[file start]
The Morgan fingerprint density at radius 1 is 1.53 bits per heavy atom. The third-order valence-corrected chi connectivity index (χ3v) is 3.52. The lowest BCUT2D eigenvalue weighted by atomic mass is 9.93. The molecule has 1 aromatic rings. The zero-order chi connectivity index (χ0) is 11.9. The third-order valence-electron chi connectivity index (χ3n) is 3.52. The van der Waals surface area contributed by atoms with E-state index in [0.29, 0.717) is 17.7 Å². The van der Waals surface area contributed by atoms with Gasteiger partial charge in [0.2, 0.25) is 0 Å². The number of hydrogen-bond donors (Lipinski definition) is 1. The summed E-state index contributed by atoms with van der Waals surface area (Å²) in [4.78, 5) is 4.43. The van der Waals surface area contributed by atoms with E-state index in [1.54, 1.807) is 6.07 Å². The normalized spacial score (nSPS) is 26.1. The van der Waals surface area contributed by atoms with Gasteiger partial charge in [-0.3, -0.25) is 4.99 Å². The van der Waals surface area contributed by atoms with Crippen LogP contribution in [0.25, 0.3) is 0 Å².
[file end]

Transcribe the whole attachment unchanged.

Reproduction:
The Morgan fingerprint density at radius 1 is 1.53 bits per heavy atom. The third-order valence-corrected chi connectivity index (χ3v) is 3.52. The lowest BCUT2D eigenvalue weighted by atomic mass is 9.93. The molecule has 1 aromatic rings. The zero-order chi connectivity index (χ0) is 11.9. The third-order valence-electron chi connectivity index (χ3n) is 3.52. The van der Waals surface area contributed by atoms with E-state index in [0.29, 0.717) is 17.7 Å². The van der Waals surface area contributed by atoms with Gasteiger partial charge in [0.2, 0.25) is 0 Å². The number of hydrogen-bond donors (Lipinski definition) is 1. The summed E-state index contributed by atoms with van der Waals surface area (Å²) in [4.78, 5) is 4.43. The van der Waals surface area contributed by atoms with E-state index in [1.54, 1.807) is 6.07 Å². The normalized spacial score (nSPS) is 26.1. The van der Waals surface area contributed by atoms with Gasteiger partial charge in [-0.3, -0.25) is 4.99 Å². The van der Waals surface area contributed by atoms with Crippen LogP contribution in [0.25, 0.3) is 0 Å².